Assume I have two points in $R^2$:

$P_{t=0} = (x_1, y_1)$ and

$P_{t=1} = (x_2, y_2)$

at $t=1$ I want to calculate the heading angle/orientation of the particle. Both points have measurement noise of N, and the noise is constant.

To calculate the orientation:

$\theta = arctan2((x_{1} - x_{2}), (y_{1} - y_{2}))$

However, I need some uncertainty around $\theta$, that accounts for the noisy x and y values.

I have done the following to try and calculate an error on theta.

$ \delta( \ atan2(\Delta x, \Delta y) \ ) = \sqrt{\Sigma_{i} \ \ \big(\delta(a_i) . \frac{d(atan2(\Delta x, \Delta y))}{da_i}}\big)^2$

Where: $ a_i \ \epsilon \ [\Delta x, \Delta y]$

$ \Delta x = x_1 - x_2 \ \ \ $ $ \Delta y = y_1 - y_2$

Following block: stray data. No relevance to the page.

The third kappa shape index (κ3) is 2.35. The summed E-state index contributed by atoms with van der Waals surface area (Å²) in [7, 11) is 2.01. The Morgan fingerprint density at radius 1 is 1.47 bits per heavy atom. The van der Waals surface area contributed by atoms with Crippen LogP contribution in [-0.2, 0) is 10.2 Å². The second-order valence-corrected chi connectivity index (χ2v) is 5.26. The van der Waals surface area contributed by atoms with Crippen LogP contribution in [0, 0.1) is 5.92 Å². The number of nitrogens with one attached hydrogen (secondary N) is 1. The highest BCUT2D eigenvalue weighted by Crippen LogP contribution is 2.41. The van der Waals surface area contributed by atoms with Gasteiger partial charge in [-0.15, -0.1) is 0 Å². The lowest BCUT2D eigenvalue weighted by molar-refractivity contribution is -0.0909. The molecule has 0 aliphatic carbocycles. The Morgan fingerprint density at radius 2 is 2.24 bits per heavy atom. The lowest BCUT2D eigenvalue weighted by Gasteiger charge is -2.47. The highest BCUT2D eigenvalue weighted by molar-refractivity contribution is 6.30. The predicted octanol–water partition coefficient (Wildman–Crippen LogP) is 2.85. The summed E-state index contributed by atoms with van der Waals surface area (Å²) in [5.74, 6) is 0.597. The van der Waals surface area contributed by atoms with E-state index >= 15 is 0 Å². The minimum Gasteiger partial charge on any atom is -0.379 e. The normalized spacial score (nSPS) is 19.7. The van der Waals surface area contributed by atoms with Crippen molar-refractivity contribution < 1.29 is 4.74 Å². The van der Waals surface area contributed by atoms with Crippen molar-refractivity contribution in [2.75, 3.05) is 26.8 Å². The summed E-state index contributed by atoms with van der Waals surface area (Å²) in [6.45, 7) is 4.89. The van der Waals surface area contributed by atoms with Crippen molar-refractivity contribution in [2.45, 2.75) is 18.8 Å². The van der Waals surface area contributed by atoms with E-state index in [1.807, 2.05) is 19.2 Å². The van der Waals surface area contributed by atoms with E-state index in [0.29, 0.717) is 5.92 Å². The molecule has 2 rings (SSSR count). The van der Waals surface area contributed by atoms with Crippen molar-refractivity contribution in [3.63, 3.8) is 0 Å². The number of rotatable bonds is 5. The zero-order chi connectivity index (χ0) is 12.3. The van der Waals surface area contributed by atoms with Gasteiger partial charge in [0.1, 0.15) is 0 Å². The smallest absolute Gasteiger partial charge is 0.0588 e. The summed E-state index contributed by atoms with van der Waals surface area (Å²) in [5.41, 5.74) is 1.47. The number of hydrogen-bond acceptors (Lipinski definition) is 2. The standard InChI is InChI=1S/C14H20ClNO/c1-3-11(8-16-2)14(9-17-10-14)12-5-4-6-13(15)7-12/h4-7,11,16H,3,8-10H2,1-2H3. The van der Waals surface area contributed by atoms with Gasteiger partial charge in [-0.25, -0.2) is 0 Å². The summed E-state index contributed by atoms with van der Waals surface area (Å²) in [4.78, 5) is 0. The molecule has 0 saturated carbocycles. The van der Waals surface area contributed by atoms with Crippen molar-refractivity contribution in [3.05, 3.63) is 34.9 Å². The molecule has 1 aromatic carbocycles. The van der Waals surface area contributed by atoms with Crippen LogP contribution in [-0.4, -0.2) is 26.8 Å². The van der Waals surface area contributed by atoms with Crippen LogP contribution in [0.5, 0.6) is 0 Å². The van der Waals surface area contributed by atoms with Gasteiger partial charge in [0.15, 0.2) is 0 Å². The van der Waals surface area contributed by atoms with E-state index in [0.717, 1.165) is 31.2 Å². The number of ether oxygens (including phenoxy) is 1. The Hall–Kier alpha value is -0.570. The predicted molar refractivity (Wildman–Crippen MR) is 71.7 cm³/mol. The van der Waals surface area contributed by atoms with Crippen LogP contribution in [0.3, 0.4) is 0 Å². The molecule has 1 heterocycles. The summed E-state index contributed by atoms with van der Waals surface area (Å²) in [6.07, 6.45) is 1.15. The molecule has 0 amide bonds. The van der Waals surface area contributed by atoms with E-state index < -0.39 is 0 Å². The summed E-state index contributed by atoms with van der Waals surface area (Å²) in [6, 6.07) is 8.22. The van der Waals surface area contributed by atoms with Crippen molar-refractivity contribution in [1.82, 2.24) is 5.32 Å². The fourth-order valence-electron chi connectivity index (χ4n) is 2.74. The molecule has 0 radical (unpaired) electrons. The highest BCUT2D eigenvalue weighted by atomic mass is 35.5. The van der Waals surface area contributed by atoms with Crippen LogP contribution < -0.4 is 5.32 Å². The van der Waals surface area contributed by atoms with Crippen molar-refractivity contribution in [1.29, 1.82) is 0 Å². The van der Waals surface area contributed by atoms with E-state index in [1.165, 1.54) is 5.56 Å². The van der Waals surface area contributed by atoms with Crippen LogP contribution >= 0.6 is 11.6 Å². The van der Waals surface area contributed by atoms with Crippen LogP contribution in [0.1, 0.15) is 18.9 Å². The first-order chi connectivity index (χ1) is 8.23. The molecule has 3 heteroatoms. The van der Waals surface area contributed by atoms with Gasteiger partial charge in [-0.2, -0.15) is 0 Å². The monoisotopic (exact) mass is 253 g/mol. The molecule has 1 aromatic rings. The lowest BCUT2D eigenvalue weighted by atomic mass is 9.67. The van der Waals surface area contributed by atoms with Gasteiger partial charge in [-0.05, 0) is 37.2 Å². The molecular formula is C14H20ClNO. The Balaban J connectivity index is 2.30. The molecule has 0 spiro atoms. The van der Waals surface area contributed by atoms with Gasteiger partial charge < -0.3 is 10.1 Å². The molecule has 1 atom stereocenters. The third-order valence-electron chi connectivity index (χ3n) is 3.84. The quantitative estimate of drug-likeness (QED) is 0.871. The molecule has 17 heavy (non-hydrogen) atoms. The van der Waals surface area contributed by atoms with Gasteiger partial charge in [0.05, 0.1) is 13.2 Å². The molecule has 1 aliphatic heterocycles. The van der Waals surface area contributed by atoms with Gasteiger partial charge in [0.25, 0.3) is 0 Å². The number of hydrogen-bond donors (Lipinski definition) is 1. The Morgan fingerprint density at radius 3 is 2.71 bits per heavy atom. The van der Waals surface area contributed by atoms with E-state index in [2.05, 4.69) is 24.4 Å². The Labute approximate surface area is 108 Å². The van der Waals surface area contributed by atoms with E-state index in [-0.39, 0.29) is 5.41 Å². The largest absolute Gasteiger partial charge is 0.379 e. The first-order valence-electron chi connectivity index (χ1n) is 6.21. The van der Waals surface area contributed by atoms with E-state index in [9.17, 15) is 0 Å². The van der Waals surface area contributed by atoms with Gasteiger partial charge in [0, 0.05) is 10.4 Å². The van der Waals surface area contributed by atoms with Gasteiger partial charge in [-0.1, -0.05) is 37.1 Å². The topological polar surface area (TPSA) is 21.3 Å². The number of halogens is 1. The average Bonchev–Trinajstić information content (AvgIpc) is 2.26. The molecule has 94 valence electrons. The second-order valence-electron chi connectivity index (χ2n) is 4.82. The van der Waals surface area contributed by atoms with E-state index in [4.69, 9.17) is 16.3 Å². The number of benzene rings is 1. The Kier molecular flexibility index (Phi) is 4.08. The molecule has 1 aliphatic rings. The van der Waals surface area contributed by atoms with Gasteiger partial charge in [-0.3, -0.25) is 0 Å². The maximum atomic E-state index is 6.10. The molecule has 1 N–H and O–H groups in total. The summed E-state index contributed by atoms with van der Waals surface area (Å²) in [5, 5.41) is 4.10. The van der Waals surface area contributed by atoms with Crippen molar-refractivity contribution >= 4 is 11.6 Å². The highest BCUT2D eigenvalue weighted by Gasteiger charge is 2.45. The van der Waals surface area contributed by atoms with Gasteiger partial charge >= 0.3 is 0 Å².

$\frac{d(atan2(\Delta x, \Delta y))}{da_i}$ is the partial derivative of atan2.

$\delta(a_i)$ is effectively the noise on $\Delta x \ or \ \Delta y$

i.e. $\delta(\Delta x)$ or $\delta(\Delta y)$ depending on $i$.

$\delta(\Delta x) = \sqrt{ N^2 + N^2 }$

I DO NOT propagate error when calculating the partial derivative of arctan2. Should I be doing this?

I tried to test this error on $\theta$, by computing a Gaussian of theta and the error. In about ten random samples of this distribution, I get perhaps one value that is indeed close to theta. But it seems a bit poor - not good enough of an error for theta.


Your Answer

By clicking “Post Your Answer”, you agree to our terms of service, privacy policy and cookie policy

Browse other questions tagged or ask your own question.